Coming Down from the Mountaintop IV: The Importance of Image and Trust

In our last post, we began to analyze Moses’ response to the threat that God had made to destroy the Hebrew nation. The leader implored his Maker to view the people as “His” (rather than Moses’) and take personal ownership for their misdeeds.

Moses did not stop there. He reminded God, so to speak, about the implications that His decision would have on His own glory. He spoke of the negative impression that such an action would make on the Egyptians, a nation that God had recently pummeled into submission after years of defiant oppression. The desecration that this would cause would be enormous, particularly in the immediate aftermath of the exodus from Egypt. Moses also questioned how such a decision was feasible, considering the many promises that God had made to our holy forefathers about the perpetuation and innumerable growth of their offspring. To go back on His word at this point was inconceivable.

Not surprisingly, God accepted Moses’ advocacy and retracted His threat.

The latter two arguments listed above offer additional insight into how leaders ought to be thinking when considering their roles and organizations:

    • Build and maintain a stellar image.

    Image and reputation are very important components of an organization’s profile. They frame how people think of and relate to the organization and its leadership. Relationship building, trust and openness are all crucial in building a positive image, as is the deliverance of a solid, desirable product. Sadly, it does not take much for those efforts to come unhinged. Often a primary contributor to negative imagery is one or more organizational decision and/or policy. This is particularly true in our time of instant, anonymous and unabashed commentary via social media portals. Invariably, organizational leaders are forced to make difficult choices. This may include personnel decisions, as well as matters affecting operating policy. Obviously, leaders cannot shy away from such processes. But they must be exceedingly cognizant of the implications of their decisions (even some of the most “innocuous” ones – particularly when they challenge preexisting history and culture) and careful to present them in the most positive, transparent manner possible. The last thing that we want to do is to provide others the opportunity to question our decisions and, worse yet, our character.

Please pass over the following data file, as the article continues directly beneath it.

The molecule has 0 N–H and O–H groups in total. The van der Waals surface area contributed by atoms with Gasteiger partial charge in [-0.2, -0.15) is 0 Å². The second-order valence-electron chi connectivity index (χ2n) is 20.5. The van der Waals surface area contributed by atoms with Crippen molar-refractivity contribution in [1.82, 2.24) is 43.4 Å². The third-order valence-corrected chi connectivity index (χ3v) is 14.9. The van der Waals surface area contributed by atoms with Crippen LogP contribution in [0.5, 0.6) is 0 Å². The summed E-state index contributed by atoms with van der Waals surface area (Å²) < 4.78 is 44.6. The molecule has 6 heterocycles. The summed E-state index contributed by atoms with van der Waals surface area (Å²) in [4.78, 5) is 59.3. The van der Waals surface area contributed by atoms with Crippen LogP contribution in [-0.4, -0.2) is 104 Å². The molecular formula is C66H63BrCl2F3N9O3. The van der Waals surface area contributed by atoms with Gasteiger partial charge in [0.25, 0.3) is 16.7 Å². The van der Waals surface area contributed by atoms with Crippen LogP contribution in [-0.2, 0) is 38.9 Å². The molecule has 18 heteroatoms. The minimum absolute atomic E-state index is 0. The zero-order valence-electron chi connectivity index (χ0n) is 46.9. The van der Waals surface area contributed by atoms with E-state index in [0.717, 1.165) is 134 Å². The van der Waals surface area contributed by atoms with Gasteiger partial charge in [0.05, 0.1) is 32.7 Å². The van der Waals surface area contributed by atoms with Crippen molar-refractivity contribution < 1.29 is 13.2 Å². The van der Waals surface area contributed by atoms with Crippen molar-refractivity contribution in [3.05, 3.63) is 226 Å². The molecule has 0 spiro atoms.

• Be true to your word 

      Our promises must be held sacred, especially when the future recipients are most worthy of what they had been offered. To go back on our assurances places our integrity into question and creates legitimate questions about whether we can be trusted. Invariably, there will be times when we cannot keep our promises, such as when we unexpectedly encounter worsened fiscal realities. Still, our employees and constituents must know that our word is golden, and that we are people of great personal integrity. Trust and honesty are the basis of all solid relationships.
      • Advocate even when they’re wrong.

      Moses demonstrated an intense desire to advocate for his people, even though he was keenly aware of their failings.

      As leaders, it is our job to advocate for our people, even when we recognize their errors. To be sure, nobody within our organization can be above reproach or consequence. But when we stand up for them nonetheless, we demonstrate a deep feeling of care, concern and support. When people know that you have their back, they become more loyal and more willing to go the extra mile to correct past errors and perform more positively moving forward.